Micromax’s image as a brand is certainly seeing a downfall (for obvious reasons), and trying to create a new one with a different name, they came up with the Yu brand. Yureka, the first smartphone from this new brand comes with two major USPs: 4G LTE connectivity, and the price. It got all the criticism it could, thanks to the dealing between Micromax and Cyanogen (the team behind CyanogenMod, OS running in Yureka). Finally, with the smartphone launched, there are problems with the availability as well. They say good things are hard to get, but is the Yureka really that good for you to get?
The Yu Yureka with a 720p display, Qualcomm Snapdragon 615 processor, 2GB RAM and a camera combination of 13MP and 5MP shooters is already a killer deal for the price. Providing a highly customizable ROM is an added advantage, and Micromax seems to have hit the bulls eye with the exclusive deal with Cyanogen team, which even led OnePlus to start working on its own ROM and ditch CyanogenMod for the OnePlus One smartphone in India. It clearly led to an outrage, but in the end, the pricing at which Yureka is being sold for, these things are all negotiable and understandable.
If you didn’t know that already, you are at blame for calling Micromax an Indian smartphone manufacturer, as the company has been always rebranding Chinese phones to sell them in India. Yureka seems no exception, as it is already available in China as Coolpad F2. That doesn’t matter if you are getting what you expected from the device, and it is better to focus on stuff that is important – after-sales support and the long-term usability of the Yureka.
With regards to the build quality, that is one of the areas of concern for me, as I had criticized Yureka for the way it feels in hand. “Cheap plastic Chinese phone” is what I felt when holding the device for the first time, and the fact remains the same even after the usage for about a couple of weeks.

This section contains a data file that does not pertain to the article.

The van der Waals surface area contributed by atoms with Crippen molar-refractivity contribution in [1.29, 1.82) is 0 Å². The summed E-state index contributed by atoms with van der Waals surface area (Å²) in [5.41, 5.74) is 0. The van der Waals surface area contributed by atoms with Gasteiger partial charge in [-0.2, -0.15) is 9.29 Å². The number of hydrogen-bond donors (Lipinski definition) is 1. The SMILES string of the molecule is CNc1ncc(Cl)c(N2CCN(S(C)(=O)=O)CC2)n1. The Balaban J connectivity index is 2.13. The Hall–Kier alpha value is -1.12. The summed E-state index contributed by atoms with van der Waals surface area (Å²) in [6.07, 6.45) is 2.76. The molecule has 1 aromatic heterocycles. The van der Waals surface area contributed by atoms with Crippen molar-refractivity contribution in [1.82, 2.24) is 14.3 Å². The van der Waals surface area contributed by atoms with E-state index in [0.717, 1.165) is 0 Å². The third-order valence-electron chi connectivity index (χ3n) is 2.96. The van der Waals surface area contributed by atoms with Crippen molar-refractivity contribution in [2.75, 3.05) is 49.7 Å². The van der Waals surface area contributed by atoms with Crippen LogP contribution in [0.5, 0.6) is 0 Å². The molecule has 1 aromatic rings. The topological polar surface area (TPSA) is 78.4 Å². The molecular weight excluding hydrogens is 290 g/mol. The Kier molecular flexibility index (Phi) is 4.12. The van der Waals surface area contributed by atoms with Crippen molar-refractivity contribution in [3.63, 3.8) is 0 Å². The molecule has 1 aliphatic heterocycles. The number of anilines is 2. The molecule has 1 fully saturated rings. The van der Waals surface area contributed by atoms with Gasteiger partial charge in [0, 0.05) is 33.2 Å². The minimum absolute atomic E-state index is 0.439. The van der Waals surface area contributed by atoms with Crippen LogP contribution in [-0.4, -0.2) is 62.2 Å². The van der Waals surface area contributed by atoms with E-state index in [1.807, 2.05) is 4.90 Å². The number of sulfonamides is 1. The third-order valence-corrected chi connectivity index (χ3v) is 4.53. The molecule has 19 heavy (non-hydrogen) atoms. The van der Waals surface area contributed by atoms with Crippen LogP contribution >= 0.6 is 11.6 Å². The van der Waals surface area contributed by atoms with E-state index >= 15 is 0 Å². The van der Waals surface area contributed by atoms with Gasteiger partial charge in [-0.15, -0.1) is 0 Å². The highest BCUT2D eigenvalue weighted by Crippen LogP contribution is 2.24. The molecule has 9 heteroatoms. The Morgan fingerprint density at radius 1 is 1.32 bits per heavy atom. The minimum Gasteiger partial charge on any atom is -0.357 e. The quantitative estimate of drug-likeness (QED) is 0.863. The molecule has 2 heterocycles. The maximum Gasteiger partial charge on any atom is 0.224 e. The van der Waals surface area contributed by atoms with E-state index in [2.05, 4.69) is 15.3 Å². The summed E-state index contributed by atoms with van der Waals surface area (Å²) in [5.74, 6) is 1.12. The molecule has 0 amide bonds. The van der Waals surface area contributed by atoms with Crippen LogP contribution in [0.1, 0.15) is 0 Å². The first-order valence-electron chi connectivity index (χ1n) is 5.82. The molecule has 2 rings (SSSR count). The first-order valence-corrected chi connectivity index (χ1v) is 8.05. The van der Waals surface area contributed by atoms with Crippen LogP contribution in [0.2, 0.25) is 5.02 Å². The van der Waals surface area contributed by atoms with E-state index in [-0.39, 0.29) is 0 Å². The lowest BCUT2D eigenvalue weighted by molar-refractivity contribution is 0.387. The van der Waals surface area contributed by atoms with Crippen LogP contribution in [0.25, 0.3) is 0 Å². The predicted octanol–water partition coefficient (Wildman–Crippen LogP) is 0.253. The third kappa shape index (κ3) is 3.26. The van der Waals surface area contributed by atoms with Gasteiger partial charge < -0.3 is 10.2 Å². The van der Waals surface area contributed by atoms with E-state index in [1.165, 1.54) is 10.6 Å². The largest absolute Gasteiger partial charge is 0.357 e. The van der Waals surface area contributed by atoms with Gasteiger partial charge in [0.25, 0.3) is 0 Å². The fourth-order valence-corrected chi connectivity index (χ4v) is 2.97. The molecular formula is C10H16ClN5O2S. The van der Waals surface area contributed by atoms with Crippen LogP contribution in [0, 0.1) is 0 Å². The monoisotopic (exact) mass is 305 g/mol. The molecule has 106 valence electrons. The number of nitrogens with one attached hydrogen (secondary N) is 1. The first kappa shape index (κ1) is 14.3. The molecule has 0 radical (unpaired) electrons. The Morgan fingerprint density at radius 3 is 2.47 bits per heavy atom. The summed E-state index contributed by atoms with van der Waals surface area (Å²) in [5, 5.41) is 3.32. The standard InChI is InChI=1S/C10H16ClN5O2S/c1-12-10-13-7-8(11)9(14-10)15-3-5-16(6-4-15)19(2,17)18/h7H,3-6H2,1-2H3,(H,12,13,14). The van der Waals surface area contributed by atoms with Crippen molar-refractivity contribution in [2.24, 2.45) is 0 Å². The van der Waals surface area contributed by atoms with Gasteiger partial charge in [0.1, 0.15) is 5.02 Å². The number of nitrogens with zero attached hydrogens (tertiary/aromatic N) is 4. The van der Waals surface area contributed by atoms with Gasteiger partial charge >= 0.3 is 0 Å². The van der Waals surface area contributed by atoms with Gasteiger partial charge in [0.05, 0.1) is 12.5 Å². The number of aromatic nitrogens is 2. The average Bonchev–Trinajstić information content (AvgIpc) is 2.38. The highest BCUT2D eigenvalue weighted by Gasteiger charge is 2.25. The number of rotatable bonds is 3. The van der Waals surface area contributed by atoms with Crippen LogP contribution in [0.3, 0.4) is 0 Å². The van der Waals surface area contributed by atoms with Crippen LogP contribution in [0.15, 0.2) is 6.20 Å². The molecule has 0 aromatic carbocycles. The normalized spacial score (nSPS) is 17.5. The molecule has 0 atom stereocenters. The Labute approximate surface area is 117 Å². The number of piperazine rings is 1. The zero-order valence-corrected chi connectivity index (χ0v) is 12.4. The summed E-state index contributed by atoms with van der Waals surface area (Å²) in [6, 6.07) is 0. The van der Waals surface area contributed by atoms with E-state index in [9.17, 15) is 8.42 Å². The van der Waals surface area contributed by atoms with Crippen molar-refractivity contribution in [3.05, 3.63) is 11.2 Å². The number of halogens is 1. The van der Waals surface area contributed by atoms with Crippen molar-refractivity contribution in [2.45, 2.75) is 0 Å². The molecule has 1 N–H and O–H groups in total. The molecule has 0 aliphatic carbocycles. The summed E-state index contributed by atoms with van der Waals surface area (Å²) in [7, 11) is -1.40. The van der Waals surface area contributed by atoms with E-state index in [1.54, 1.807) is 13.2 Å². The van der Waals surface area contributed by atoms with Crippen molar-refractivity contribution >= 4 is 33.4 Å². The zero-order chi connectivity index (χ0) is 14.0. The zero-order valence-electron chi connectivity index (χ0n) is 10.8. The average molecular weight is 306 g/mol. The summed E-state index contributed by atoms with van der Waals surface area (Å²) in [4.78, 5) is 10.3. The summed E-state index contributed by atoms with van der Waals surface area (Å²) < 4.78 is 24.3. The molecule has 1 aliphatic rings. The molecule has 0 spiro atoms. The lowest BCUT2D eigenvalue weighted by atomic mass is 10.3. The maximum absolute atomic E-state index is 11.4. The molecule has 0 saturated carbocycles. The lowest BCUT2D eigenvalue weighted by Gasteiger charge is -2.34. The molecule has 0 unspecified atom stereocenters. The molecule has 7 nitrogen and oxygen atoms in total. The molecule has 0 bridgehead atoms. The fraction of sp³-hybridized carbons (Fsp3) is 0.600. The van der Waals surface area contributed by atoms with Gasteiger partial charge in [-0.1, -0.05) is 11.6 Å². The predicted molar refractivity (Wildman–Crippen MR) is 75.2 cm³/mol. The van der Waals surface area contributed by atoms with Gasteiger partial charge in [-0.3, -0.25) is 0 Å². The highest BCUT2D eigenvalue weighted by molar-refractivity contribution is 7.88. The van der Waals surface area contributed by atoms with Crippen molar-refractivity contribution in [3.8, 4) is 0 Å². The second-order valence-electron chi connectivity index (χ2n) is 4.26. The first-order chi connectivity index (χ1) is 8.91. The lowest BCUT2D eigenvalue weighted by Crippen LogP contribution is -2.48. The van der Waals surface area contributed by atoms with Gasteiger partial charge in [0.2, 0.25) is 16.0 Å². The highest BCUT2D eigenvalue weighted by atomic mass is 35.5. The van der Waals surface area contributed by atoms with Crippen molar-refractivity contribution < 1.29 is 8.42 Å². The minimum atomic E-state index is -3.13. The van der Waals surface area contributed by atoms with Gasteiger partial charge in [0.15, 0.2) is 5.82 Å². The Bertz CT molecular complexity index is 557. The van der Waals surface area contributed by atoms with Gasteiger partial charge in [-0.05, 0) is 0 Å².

Oddly placed buttons, the back cover pushing itself out on the sides and the speaker placement – all add up to make this device stand far from the best designed budget devices. The volume rocker button is oddly placed, with that being unintentionally pressed whenever I stabilize the device to press the power button. The buttons should have been lowered, or kept on the right side, below the power button.
This could be a personal preference, but I’d rather choose a little heavier phone than this for a 5.5-inch screen, but that is about it. The Yureka does not feel great in hand, but it has got some basic things right – a matte back which doesn’t let the device slip from your hand, and the chrome buttons that are well responsive and good. While the matte finish on the back doesn’t take fingerprints or scratches, smudges are evident and clearly seen when you use it with wet hands or some oily surface is touched upon. And it is then hard to remove those.
The 5.5-inch display on the Yureka, comes with the 720p HD resolution. One of the best displays you get for the price, with the HD resolution. But at the same time, green and blue dominates over the other colors and that makes the picture a bit unnatural.
Sunlight readability is good, as the phone doesn’t come with a reflective screen. There’s adaptive brightness feature, which makes reading a little more easier under the sunlight. The sharpness is good, and the only issue with the color saturation. Viewing angles are decent as well, but not the best out there.
Check this comparison for the screen color output:
The major factor for us to recommend the Yu Yureka would be only the CyanogenMod in it. The OS looks extremely good, responsive and there’s a lot of customization and personalization options included in the CyanogenMod, which is based on Android 4.4.4 KitKat. It isn’t really different from what you see on the OnePlus One as well, but only a few features exclusive for OnePlus are missing here. Not a big deal though, as CyanogenMod is always intuitive and open with options.
More positively, for this price bracket, the user is getting more than what is expected. Themes, full customization of fonts, icons and home screens is possible and if you change the theme to the one on OnePlus One, there is hardly any different you see on the overall layout. As we compare the Yureka with Redmi Note 4G, this CyanogenMod OS was one of the major advantages for us to recommend the former, though latter is the overall winner. The only issue I saw was – swiping on the AOSP keyboard is a bit of struggle. It doesn’t guess the word properly, lots of mistakes.